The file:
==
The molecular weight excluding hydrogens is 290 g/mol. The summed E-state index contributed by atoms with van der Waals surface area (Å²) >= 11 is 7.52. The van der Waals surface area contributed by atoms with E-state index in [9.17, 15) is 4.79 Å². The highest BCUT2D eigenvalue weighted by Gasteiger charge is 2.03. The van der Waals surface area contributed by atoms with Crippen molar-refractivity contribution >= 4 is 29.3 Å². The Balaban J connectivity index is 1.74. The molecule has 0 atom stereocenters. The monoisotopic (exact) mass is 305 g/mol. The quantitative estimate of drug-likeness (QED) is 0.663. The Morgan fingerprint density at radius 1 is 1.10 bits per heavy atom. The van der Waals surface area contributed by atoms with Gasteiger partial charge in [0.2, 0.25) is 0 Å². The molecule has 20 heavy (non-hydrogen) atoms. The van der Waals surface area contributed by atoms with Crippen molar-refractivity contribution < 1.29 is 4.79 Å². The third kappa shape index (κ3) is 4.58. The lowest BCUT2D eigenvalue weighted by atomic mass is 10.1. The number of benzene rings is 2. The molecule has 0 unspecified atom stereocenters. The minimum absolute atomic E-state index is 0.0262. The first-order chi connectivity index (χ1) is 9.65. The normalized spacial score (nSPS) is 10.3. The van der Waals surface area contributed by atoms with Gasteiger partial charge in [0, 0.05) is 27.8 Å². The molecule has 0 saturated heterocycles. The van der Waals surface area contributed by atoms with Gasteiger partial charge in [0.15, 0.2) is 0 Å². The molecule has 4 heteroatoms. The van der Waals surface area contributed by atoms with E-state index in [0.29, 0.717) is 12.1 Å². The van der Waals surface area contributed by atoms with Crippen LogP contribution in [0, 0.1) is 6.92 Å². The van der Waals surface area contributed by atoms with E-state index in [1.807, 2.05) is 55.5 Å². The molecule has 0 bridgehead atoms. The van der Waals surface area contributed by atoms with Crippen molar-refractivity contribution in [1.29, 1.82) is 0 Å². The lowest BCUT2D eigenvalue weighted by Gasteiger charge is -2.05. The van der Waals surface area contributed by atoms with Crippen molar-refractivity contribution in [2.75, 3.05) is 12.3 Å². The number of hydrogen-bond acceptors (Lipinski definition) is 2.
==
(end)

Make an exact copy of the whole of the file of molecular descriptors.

The molecular weight excluding hydrogens is 290 g/mol. The summed E-state index contributed by atoms with van der Waals surface area (Å²) >= 11 is 7.52. The van der Waals surface area contributed by atoms with E-state index in [9.17, 15) is 4.79 Å². The highest BCUT2D eigenvalue weighted by Gasteiger charge is 2.03. The van der Waals surface area contributed by atoms with Crippen molar-refractivity contribution >= 4 is 29.3 Å². The Balaban J connectivity index is 1.74. The molecule has 0 atom stereocenters. The monoisotopic (exact) mass is 305 g/mol. The quantitative estimate of drug-likeness (QED) is 0.663. The Morgan fingerprint density at radius 1 is 1.10 bits per heavy atom. The van der Waals surface area contributed by atoms with Gasteiger partial charge in [0.2, 0.25) is 0 Å². The molecule has 20 heavy (non-hydrogen) atoms. The van der Waals surface area contributed by atoms with Crippen molar-refractivity contribution < 1.29 is 4.79 Å². The third kappa shape index (κ3) is 4.58. The lowest BCUT2D eigenvalue weighted by atomic mass is 10.1. The number of benzene rings is 2. The molecule has 0 unspecified atom stereocenters. The minimum absolute atomic E-state index is 0.0262. The first-order chi connectivity index (χ1) is 9.65. The normalized spacial score (nSPS) is 10.3. The van der Waals surface area contributed by atoms with Gasteiger partial charge in [0, 0.05) is 27.8 Å². The molecule has 0 saturated heterocycles. The van der Waals surface area contributed by atoms with Gasteiger partial charge in [0.15, 0.2) is 0 Å². The molecule has 4 heteroatoms. The van der Waals surface area contributed by atoms with E-state index in [0.29, 0.717) is 12.1 Å². The van der Waals surface area contributed by atoms with Crippen LogP contribution in [0, 0.1) is 6.92 Å². The van der Waals surface area contributed by atoms with E-state index in [1.807, 2.05) is 55.5 Å². The molecule has 0 bridgehead atoms. The van der Waals surface area contributed by atoms with Crippen molar-refractivity contribution in [1.29, 1.82) is 0 Å². The lowest BCUT2D eigenvalue weighted by Gasteiger charge is -2.05. The van der Waals surface area contributed by atoms with Crippen molar-refractivity contribution in [2.75, 3.05) is 12.3 Å². The number of hydrogen-bond acceptors (Lipinski definition) is 2.